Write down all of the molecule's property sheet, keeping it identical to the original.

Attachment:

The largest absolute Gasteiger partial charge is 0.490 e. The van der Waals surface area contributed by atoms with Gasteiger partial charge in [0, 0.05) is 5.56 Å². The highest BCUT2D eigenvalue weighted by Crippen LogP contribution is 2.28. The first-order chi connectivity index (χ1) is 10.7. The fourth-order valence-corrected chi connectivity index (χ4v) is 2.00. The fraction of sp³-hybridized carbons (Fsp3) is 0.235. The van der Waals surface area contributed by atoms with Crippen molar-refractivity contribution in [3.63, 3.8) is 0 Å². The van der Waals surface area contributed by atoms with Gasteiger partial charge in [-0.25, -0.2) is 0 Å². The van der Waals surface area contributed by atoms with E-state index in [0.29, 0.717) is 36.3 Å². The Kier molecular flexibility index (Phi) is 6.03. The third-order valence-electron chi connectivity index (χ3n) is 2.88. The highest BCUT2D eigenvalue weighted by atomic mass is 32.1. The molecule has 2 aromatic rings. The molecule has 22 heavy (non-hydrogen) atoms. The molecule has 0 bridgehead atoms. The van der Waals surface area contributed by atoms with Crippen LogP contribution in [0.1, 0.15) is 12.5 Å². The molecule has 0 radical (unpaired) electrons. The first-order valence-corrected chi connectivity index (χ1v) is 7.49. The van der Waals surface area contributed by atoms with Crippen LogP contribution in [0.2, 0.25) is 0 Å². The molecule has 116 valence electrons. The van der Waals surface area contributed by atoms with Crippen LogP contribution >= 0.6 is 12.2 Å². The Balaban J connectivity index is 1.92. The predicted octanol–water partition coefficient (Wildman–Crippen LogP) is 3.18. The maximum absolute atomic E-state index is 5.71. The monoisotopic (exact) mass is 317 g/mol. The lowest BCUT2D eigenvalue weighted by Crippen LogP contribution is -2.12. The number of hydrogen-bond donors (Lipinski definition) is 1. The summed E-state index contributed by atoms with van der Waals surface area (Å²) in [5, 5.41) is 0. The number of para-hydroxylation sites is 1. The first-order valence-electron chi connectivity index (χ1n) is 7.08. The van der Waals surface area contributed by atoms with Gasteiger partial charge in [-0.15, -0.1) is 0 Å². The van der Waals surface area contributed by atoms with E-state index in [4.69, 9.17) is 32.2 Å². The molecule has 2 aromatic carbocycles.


The largest absolute Gasteiger partial charge is 0.490 e. The van der Waals surface area contributed by atoms with Gasteiger partial charge in [0, 0.05) is 5.56 Å². The highest BCUT2D eigenvalue weighted by Crippen LogP contribution is 2.28. The first-order chi connectivity index (χ1) is 10.7. The fourth-order valence-corrected chi connectivity index (χ4v) is 2.00. The fraction of sp³-hybridized carbons (Fsp3) is 0.235. The van der Waals surface area contributed by atoms with Crippen molar-refractivity contribution in [3.63, 3.8) is 0 Å². The van der Waals surface area contributed by atoms with Gasteiger partial charge in [-0.25, -0.2) is 0 Å². The van der Waals surface area contributed by atoms with E-state index in [0.29, 0.717) is 36.3 Å². The Kier molecular flexibility index (Phi) is 6.03. The third-order valence-electron chi connectivity index (χ3n) is 2.88. The highest BCUT2D eigenvalue weighted by atomic mass is 32.1. The molecule has 2 aromatic rings. The molecule has 22 heavy (non-hydrogen) atoms. The molecule has 0 bridgehead atoms. The van der Waals surface area contributed by atoms with Crippen LogP contribution in [0.1, 0.15) is 12.5 Å². The molecule has 0 radical (unpaired) electrons. The first-order valence-corrected chi connectivity index (χ1v) is 7.49. The van der Waals surface area contributed by atoms with Crippen LogP contribution in [0.2, 0.25) is 0 Å². The molecule has 116 valence electrons. The van der Waals surface area contributed by atoms with Crippen LogP contribution >= 0.6 is 12.2 Å². The Balaban J connectivity index is 1.92. The predicted octanol–water partition coefficient (Wildman–Crippen LogP) is 3.18. The maximum absolute atomic E-state index is 5.71. The monoisotopic (exact) mass is 317 g/mol. The lowest BCUT2D eigenvalue weighted by Crippen LogP contribution is -2.12. The number of hydrogen-bond donors (Lipinski definition) is 1. The summed E-state index contributed by atoms with van der Waals surface area (Å²) in [5, 5.41) is 0. The number of para-hydroxylation sites is 1. The first-order valence-electron chi connectivity index (χ1n) is 7.08. The van der Waals surface area contributed by atoms with Gasteiger partial charge in [-0.15, -0.1) is 0 Å². The van der Waals surface area contributed by atoms with E-state index in [4.69, 9.17) is 32.2 Å². The molecule has 2 aromatic carbocycles.